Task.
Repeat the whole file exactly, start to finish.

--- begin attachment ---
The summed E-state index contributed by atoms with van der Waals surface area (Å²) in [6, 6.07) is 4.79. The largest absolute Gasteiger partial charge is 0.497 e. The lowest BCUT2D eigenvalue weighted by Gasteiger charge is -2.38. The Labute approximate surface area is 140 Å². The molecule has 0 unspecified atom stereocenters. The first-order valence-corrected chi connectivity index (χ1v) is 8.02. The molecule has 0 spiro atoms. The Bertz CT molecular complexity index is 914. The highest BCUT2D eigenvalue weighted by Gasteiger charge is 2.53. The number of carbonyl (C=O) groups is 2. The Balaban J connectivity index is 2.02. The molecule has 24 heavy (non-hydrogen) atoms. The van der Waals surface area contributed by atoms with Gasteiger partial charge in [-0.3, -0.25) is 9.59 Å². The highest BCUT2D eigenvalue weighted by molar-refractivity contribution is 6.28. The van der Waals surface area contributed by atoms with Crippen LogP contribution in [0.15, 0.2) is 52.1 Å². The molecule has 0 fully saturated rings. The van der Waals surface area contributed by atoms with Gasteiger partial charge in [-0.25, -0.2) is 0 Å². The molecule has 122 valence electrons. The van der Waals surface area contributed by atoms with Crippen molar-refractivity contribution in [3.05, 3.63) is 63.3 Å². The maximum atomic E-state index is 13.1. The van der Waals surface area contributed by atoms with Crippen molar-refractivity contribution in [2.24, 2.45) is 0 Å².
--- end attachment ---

The summed E-state index contributed by atoms with van der Waals surface area (Å²) in [6, 6.07) is 4.79. The largest absolute Gasteiger partial charge is 0.497 e. The lowest BCUT2D eigenvalue weighted by Gasteiger charge is -2.38. The Labute approximate surface area is 140 Å². The molecule has 0 unspecified atom stereocenters. The first-order valence-corrected chi connectivity index (χ1v) is 8.02. The molecule has 0 spiro atoms. The Bertz CT molecular complexity index is 914. The highest BCUT2D eigenvalue weighted by Gasteiger charge is 2.53. The number of carbonyl (C=O) groups is 2. The Balaban J connectivity index is 2.02. The molecule has 24 heavy (non-hydrogen) atoms. The van der Waals surface area contributed by atoms with Gasteiger partial charge in [-0.3, -0.25) is 9.59 Å². The highest BCUT2D eigenvalue weighted by molar-refractivity contribution is 6.28. The van der Waals surface area contributed by atoms with Crippen LogP contribution in [0.15, 0.2) is 52.1 Å². The molecule has 0 fully saturated rings. The van der Waals surface area contributed by atoms with Gasteiger partial charge in [-0.25, -0.2) is 0 Å². The molecule has 122 valence electrons. The van der Waals surface area contributed by atoms with Crippen molar-refractivity contribution in [3.05, 3.63) is 63.3 Å². The maximum atomic E-state index is 13.1. The van der Waals surface area contributed by atoms with Crippen molar-refractivity contribution in [2.24, 2.45) is 0 Å².